In November 1979 the Turkish community in Auburn bought an old house along the train line on then Northern Parade, demolished the interior walls and started a mosque. By 1986 they had bought up more land around that block and began to build their dream mosque, importing all the building materials and master craftsmen from Turkey. After 13 years the Gallipoli Mosque was opened for prayer. The street has since been renamed Gelibolu Parade for the Turkish spelling of Gallipoli.
Each year the community opens the mosque for visitors to take a look inside and to listen to the story of the building and the faithful who worship in it. We joined them to look, listen and lunch.
After taking off our shoes at the door, we were allowed to enter the main area of prayer. This cavernous space has two levels and is filled with light that allows the artwork that covers nearly every space on the walls and dome to glow.
The dome is mesmerising. Mr Shawn couldn't stop staring at it for half an hour. The centrepiece of words from the Koran allows the faithful to remember their place in the world.
Our tour guide Yucel (pronounced Ergil) was a man who demonstrated his great faith and answered all the questions asked of him with great knowledge of his religion and his community.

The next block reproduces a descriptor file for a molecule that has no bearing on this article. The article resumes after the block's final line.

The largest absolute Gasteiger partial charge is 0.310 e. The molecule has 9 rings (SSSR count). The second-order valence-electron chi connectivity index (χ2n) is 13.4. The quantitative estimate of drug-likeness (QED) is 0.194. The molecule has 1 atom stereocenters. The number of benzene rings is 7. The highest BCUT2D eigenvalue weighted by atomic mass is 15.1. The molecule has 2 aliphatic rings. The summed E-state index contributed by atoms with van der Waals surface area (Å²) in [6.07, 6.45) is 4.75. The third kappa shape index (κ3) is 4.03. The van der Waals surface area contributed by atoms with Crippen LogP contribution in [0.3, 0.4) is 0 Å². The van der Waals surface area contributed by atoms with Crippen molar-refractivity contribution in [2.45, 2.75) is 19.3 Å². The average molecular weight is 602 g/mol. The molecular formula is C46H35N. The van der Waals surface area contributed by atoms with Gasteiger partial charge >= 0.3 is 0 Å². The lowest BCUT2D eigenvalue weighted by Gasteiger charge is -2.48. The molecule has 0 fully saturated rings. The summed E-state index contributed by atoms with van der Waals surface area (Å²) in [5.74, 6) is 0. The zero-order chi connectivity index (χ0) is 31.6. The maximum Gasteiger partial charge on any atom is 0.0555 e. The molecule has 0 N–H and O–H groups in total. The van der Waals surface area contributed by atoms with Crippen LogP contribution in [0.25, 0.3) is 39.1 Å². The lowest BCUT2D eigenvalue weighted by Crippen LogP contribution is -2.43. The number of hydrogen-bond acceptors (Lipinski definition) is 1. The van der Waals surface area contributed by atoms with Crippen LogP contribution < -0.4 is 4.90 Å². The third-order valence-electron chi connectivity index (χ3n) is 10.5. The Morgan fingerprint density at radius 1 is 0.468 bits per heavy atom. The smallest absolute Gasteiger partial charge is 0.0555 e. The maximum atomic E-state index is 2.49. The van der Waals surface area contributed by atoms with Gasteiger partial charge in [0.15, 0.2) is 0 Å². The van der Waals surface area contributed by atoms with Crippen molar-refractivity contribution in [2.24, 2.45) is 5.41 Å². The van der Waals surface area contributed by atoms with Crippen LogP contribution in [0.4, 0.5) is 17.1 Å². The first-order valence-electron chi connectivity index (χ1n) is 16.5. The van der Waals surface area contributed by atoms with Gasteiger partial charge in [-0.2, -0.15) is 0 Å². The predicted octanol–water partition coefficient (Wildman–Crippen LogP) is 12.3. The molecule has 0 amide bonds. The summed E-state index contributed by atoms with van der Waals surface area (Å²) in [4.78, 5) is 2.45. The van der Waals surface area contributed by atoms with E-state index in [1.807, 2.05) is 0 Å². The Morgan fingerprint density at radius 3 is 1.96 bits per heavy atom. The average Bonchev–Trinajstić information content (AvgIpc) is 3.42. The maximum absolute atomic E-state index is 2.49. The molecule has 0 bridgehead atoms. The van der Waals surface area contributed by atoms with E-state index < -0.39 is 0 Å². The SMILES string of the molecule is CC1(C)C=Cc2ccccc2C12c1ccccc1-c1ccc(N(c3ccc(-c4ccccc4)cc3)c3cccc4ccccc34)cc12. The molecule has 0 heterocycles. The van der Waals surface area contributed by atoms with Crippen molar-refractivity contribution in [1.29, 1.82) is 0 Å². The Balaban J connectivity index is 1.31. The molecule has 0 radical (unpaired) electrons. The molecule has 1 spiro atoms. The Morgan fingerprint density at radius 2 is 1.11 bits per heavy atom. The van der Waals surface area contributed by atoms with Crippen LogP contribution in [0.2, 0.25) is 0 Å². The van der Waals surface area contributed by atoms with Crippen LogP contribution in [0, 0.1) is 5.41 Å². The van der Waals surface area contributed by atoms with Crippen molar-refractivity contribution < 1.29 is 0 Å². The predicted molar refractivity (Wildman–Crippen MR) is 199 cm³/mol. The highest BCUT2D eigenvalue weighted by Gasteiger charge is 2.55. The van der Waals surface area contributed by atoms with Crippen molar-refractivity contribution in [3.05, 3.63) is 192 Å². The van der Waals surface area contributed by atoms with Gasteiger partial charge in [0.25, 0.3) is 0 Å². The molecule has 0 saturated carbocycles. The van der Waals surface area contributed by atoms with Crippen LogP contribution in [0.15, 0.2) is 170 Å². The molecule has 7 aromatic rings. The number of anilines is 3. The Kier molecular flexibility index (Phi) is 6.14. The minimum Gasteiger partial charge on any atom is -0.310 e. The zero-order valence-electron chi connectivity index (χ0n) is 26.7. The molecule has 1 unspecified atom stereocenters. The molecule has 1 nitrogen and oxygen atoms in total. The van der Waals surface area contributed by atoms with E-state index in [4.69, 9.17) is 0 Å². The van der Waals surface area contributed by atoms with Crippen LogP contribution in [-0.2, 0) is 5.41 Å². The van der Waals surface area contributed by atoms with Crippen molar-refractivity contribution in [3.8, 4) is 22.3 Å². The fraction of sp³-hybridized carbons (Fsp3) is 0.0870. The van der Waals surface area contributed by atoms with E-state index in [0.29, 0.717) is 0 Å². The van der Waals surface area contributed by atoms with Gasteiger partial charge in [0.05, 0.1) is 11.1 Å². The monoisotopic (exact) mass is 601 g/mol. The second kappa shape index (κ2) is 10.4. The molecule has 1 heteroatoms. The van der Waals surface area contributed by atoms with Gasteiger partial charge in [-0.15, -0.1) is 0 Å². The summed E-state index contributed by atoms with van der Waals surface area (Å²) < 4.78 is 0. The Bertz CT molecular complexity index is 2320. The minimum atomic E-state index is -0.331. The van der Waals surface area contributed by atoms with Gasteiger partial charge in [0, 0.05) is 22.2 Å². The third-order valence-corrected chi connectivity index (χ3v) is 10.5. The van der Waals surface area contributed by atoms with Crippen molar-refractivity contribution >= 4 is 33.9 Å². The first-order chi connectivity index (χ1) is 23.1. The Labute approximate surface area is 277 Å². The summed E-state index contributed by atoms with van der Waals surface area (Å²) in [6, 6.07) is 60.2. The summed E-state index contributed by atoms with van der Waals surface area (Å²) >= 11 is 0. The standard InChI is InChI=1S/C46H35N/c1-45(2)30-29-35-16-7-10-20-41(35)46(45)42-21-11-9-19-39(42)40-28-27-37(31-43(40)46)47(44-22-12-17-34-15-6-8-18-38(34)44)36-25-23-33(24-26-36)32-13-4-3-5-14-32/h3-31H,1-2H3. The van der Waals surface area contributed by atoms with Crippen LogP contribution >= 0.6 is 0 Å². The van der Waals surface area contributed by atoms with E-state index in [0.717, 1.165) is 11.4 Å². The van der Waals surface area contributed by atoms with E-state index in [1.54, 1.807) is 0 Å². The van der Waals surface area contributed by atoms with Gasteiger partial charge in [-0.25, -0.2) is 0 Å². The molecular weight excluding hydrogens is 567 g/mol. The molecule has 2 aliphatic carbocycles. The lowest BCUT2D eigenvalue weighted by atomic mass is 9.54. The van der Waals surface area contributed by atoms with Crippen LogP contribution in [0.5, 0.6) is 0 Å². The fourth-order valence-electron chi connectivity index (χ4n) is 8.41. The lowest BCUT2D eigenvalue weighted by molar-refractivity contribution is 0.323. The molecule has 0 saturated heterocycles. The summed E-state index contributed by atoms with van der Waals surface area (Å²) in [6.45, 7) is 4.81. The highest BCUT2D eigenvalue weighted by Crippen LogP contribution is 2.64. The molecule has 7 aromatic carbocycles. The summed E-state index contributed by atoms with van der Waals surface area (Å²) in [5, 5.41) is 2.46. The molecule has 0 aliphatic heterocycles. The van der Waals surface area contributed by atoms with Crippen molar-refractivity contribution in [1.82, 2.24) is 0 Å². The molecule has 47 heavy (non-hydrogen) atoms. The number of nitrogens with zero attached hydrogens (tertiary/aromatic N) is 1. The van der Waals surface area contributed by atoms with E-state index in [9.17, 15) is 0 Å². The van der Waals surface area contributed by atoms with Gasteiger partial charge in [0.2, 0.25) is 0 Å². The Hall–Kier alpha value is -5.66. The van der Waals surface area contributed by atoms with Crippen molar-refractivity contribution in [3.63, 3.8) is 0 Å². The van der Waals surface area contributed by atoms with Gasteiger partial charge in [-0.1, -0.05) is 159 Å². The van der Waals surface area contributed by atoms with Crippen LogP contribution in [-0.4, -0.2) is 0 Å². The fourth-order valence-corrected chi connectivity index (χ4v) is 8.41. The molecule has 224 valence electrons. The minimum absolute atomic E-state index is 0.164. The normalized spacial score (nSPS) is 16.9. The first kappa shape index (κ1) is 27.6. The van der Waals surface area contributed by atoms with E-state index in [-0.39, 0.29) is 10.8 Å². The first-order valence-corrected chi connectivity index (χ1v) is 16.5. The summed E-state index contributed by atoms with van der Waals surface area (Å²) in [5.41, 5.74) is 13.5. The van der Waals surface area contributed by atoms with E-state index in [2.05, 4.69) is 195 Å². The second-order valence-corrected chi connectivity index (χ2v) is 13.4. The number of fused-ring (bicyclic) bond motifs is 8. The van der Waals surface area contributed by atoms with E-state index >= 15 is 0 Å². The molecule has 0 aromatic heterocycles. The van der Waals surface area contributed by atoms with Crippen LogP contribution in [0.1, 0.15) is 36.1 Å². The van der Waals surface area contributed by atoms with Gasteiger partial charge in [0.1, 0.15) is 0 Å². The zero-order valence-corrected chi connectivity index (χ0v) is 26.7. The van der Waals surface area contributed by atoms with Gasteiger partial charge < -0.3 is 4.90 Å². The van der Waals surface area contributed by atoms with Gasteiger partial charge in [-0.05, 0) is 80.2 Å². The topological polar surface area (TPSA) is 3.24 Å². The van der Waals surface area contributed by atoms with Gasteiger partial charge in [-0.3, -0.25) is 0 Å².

After the tour we were welcome to join in and have some food and drink.
The amazing spread was all laid out and ready to go, you just helped yourself to a dish and found somewhere pleasant to sit.
There were two varieties to choose from: gozleme, a slice of lahmacun (turkish pizza), salad, a rice mix and an especially zingy minty potato salad. Finished off with a slice of chocolate cake!
The other choice was the same salad (loved that potato salad!) with gozleme, bread and a syrup infused semolina cake.
Sour cherry juice was served, a beautiful not so sweet refresher.
The Auburn Gallipoli Mosque opens up once a year for an open day. Tours can be organised for groups on request at other times.